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In this post we will see the impact of enabling or disabling WMM (Wireless Multi Media) to QoS of wireless traffic in a given WLAN.

WMM setting is based on IEEE 802.11e standard to provide QoS to wireless network. An 802.11e (or WMM) client that obtain medium access must not utilize radio resources for a duration longer than specified limit (called  transmission opportunity or TXOP). Also WMM client will classify their traffic in to four access classes (AC_VO, AC_VI, AC_BE & AC_BK). Below diagram show the difference with legacy system & WMM capable system.

Ref: Analysis of IEEE 802.11e for QoS Support in Wireless LAN

Here is the topology for our post. Wireless Phone is connected to a WLAN configured with Platinum QoS profile. Traffic flow “D” & “E” will be looked at in detail for QoS analysis while WMM is enabled & disabled on this WLAN.


Here is the basic WLAN configuration

(4402-3) >config interface create vlan1 1
(4402-3) >config interface address dynamic-interface vlan1
(4402-3) >config interface dhcp dynamic-interface vlan1 primary
(4402-3) >config wlan create 1 ONE ONE
(4402-3) >config wlan interface 1 vlan1
(4402-3) >config wlan radio 1 802.11a-only
(4402-3) >config wlan security wpa disable 1
(4402-3) >config wlan qos 1 platinum 
(4402-3) >config wlan wmm require 1
(4402-3) >config wlan enable 1

Here is the QoS settings in GUI if you are familiar with it than CLI.


In this configuration we have restricted only WMM capable clients can join to this WLAN (by selecting WMM require option). WLAN is configured for Platinum profile where upto CoS =5 (or DSCP EF) QoS is allowed.

When 7921 phone make a call to 7965 phone here are the two different type of traffic (signalling – SCCP & media – RTP) wireless frame captures.



When AP receive these frames it will convert 802.11e priority value to CAPWAP header DSCP values. Since we have configured Platinum profile it will allow upto 802.11e priority value of 6. So in this case Voice traffic CAPWAP header DSCP would be EF & Signalling traffic CAPWAP header DSCP would be AF31 (as per the 802.11e to AVVID 802.1p mapping table). Below captures taken at AP connected switch port (Fa 1/0/4) prove this.



As long as you trust DSCP on AP connected switch port(Fa1/0/4) & CoS on WLC connected switchport (G1/0/1), this traffic will go to wired network with CoS=5 for voice & CoS=3 for signalling traffic.

Now let’s disable WMM on this WLAN & see what impact it would do on the traffic QoS. You can disable it via GUI or CLI & here is the CLI way of doing that.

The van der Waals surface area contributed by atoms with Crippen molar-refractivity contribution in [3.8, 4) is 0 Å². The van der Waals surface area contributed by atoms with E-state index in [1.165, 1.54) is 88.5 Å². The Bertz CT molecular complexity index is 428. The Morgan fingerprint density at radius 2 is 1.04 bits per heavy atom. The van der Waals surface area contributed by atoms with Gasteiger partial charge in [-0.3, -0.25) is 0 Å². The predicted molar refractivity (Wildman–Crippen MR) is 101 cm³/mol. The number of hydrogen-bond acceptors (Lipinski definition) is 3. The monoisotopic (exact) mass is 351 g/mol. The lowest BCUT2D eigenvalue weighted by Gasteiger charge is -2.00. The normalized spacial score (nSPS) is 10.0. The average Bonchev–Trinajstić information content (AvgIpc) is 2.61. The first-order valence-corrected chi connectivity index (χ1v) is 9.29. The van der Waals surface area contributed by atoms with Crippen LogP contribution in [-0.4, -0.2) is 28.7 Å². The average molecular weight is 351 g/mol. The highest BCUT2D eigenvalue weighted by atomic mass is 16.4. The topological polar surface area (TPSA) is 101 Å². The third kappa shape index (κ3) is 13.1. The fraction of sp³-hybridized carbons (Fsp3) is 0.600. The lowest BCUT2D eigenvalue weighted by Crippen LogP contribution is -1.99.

(4402-3) >config wlan disable 1
(4402-3) >config wlan wmm disable 1
Warning: 802.11n requires WMM to be enabled
(4402-3) >config wlan enable 1

As you see above this will impact the 802.11n functionality. If you disable WMM on a WLAN client won’t get 802.11n data rates.

Once WMM is disabled, AP is not negotiating any WMM settings and client wireless traffic comes without any WMM priority information. You can see both SCCP & RTP traffic wireless frames no WMM information available.



Since no priority values comes in wireless frames ALL traffic will get the QoS profile’s DSCP/CoS value in this time. So both traffic will get DSCP EF in CAPWAP header & translated into CoS of 5 prior to send to to wired network by WLC. So in this time all traffic coming from wireless client will mark as EF. Here is the capture of AP connected switch port.



Therefore it is important to understand this difference when you configuring QoS profile & WMM settings.

When enabling WMM there is another option called “WMM Allowed”. In this scenario it will allow both WMM capable client & non-WMM capable client to join the WLAN. But all non-WMM client traffic will mark as per the configured QoS profile.

Related Posts

1. Understanding Wireless QoS – Part 1
2. Understanding Wireless QoS – Part 2
3. Understanding Wireless QoS – Part 3
4. Understanding Wireless QoS – Part 4
5. Understanding Wireless QoS – Part 5
6. 3750/3560/2960 Wired QoS
7. Who do you trust ? (DSCP or CoS)
8. BYOD with QoS
9. QoS for H-REAP
10. VoIP Phone – Switchport Config
11. Autonomous AP – QoS
12. AAP QoS – A Closer Look
13. A Wireless Bridge with QoS